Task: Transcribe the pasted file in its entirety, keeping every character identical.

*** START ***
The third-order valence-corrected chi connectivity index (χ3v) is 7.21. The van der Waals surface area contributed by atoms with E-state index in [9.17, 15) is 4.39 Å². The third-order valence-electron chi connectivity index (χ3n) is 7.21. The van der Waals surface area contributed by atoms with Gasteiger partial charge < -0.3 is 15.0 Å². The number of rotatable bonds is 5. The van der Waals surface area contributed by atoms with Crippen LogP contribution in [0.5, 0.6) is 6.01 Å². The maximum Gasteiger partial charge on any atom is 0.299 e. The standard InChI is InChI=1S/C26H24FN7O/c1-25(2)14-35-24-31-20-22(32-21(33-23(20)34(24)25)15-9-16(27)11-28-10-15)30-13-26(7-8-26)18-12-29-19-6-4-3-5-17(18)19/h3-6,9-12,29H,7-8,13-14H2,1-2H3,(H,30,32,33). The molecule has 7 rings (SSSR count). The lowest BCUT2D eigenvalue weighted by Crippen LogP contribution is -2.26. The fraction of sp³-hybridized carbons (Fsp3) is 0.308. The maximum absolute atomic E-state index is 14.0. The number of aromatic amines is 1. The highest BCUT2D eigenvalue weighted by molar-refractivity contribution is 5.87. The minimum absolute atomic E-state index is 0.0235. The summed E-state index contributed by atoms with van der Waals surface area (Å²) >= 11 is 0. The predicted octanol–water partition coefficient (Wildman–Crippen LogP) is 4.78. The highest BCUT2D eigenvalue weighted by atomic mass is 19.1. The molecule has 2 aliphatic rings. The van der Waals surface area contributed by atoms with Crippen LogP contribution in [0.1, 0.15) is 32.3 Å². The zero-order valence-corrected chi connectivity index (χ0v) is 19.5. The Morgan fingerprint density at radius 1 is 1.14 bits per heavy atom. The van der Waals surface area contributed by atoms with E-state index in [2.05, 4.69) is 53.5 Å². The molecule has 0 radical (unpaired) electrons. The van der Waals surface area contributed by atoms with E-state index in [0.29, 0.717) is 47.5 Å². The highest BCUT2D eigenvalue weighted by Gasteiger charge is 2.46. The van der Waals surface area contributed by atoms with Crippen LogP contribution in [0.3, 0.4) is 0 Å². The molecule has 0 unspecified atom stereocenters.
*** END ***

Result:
The third-order valence-corrected chi connectivity index (χ3v) is 7.21. The van der Waals surface area contributed by atoms with E-state index in [9.17, 15) is 4.39 Å². The third-order valence-electron chi connectivity index (χ3n) is 7.21. The van der Waals surface area contributed by atoms with Gasteiger partial charge < -0.3 is 15.0 Å². The number of rotatable bonds is 5. The van der Waals surface area contributed by atoms with Crippen LogP contribution in [0.5, 0.6) is 6.01 Å². The maximum Gasteiger partial charge on any atom is 0.299 e. The standard InChI is InChI=1S/C26H24FN7O/c1-25(2)14-35-24-31-20-22(32-21(33-23(20)34(24)25)15-9-16(27)11-28-10-15)30-13-26(7-8-26)18-12-29-19-6-4-3-5-17(18)19/h3-6,9-12,29H,7-8,13-14H2,1-2H3,(H,30,32,33). The molecule has 7 rings (SSSR count). The lowest BCUT2D eigenvalue weighted by Crippen LogP contribution is -2.26. The fraction of sp³-hybridized carbons (Fsp3) is 0.308. The maximum absolute atomic E-state index is 14.0. The number of aromatic amines is 1. The highest BCUT2D eigenvalue weighted by molar-refractivity contribution is 5.87. The minimum absolute atomic E-state index is 0.0235. The summed E-state index contributed by atoms with van der Waals surface area (Å²) >= 11 is 0. The predicted octanol–water partition coefficient (Wildman–Crippen LogP) is 4.78. The highest BCUT2D eigenvalue weighted by atomic mass is 19.1. The molecule has 2 aliphatic rings. The van der Waals surface area contributed by atoms with Crippen LogP contribution in [0.1, 0.15) is 32.3 Å². The zero-order valence-corrected chi connectivity index (χ0v) is 19.5. The Morgan fingerprint density at radius 1 is 1.14 bits per heavy atom. The van der Waals surface area contributed by atoms with E-state index in [2.05, 4.69) is 53.5 Å². The molecule has 0 radical (unpaired) electrons. The van der Waals surface area contributed by atoms with E-state index in [0.29, 0.717) is 47.5 Å². The highest BCUT2D eigenvalue weighted by Gasteiger charge is 2.46. The van der Waals surface area contributed by atoms with Crippen LogP contribution in [0.3, 0.4) is 0 Å². The molecule has 0 unspecified atom stereocenters.